The European Union says more work is needed before world powers can implement last month's interim nuclear deal with Iran.
Officials from the so-called P5+1 countries and Iran met for four days this week in Vienna to negotiate the details of the landmark deal, which aims to curb Iran's nuclear program in exchange for sanctions relief.
A spokesman for EU foreign policy chief Catherine Ashton on Friday called the talks "lengthy and detailed." But he said it became clear that more work is needed because of the "complexity of the technical issues discussed." He did not elaborate.
The spokesman said there will now be "consultations in capitals, in the expectation that technical talks will continue soon" on turning the deal into a concrete action plan.
The deal reached on November 24 is seen as a precursor to a comprehensive agreement aimed at addressing Western concerns that Iran is trying to create nuclear weapons, something Tehran denies it is trying to do.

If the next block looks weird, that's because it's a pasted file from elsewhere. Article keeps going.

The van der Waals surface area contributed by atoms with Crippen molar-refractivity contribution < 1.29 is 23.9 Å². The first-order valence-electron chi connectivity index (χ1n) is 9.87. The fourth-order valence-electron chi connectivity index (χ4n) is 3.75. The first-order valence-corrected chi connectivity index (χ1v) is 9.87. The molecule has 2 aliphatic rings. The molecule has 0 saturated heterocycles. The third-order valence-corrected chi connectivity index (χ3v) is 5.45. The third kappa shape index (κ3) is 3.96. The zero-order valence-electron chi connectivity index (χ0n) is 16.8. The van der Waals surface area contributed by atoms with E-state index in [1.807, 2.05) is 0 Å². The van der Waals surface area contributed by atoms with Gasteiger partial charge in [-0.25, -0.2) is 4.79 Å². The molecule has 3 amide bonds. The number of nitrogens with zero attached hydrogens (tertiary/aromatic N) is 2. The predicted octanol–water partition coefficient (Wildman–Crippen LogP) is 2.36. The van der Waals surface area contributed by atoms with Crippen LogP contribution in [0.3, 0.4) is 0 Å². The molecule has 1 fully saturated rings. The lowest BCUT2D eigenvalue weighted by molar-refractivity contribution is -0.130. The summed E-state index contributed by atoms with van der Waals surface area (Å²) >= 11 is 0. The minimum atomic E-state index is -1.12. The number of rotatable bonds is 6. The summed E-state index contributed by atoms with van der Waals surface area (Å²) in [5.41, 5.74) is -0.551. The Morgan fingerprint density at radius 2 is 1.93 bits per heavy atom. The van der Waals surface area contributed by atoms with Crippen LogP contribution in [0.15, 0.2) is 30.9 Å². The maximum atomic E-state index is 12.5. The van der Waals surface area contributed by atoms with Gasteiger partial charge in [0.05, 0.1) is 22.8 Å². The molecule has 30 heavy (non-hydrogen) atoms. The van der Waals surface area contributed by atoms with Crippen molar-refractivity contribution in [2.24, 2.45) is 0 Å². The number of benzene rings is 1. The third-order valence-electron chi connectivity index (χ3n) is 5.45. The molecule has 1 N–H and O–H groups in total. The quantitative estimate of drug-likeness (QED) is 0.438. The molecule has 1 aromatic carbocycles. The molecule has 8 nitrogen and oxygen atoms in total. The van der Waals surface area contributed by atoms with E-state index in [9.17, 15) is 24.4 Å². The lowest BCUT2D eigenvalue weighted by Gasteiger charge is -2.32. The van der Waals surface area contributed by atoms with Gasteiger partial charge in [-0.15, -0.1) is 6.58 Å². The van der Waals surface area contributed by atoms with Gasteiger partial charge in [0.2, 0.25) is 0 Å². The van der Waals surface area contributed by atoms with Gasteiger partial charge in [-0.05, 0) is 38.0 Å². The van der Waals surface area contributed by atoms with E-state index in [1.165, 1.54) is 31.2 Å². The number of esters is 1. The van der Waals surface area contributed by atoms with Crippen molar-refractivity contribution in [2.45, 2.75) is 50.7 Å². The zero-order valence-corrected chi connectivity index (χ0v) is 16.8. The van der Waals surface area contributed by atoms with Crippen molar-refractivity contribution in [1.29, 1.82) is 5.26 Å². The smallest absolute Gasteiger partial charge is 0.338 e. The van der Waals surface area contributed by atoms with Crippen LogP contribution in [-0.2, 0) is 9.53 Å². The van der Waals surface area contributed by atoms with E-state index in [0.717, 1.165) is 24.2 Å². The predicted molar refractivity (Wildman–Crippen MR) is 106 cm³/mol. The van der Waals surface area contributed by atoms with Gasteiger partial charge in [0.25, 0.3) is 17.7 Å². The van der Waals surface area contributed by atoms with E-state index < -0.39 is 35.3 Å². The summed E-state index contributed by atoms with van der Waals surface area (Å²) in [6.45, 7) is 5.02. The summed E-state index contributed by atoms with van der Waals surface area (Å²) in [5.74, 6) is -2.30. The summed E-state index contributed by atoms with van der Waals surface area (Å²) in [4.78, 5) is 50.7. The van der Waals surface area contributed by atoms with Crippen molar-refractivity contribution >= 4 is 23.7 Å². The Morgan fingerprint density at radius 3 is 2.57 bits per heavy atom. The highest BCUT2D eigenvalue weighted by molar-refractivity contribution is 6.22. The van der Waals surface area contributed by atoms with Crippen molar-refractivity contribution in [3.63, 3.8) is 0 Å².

Officials from Iran and the United States, France, Germany, Britain, China and Russia met at the Vienna headquarters of the U.N. nuclear agency, which will play a central role in verifying that Tehran carries out its part of the interim deal.
The outcome of the meetings were expected to determine when Iran stops its most sensitive nuclear activity and when it gets the respite in sanctions it has been promised in return.
Under the deal, Tehran committed to limit uranium enrichment for six months and not to make further advances at its Fordo, Natanz and Arak facilities. Iran will also neutralize its stockpile of medium-enriched uranium - which is easy to convert to weapons-grade - and allow more intrusive IAEA inspections.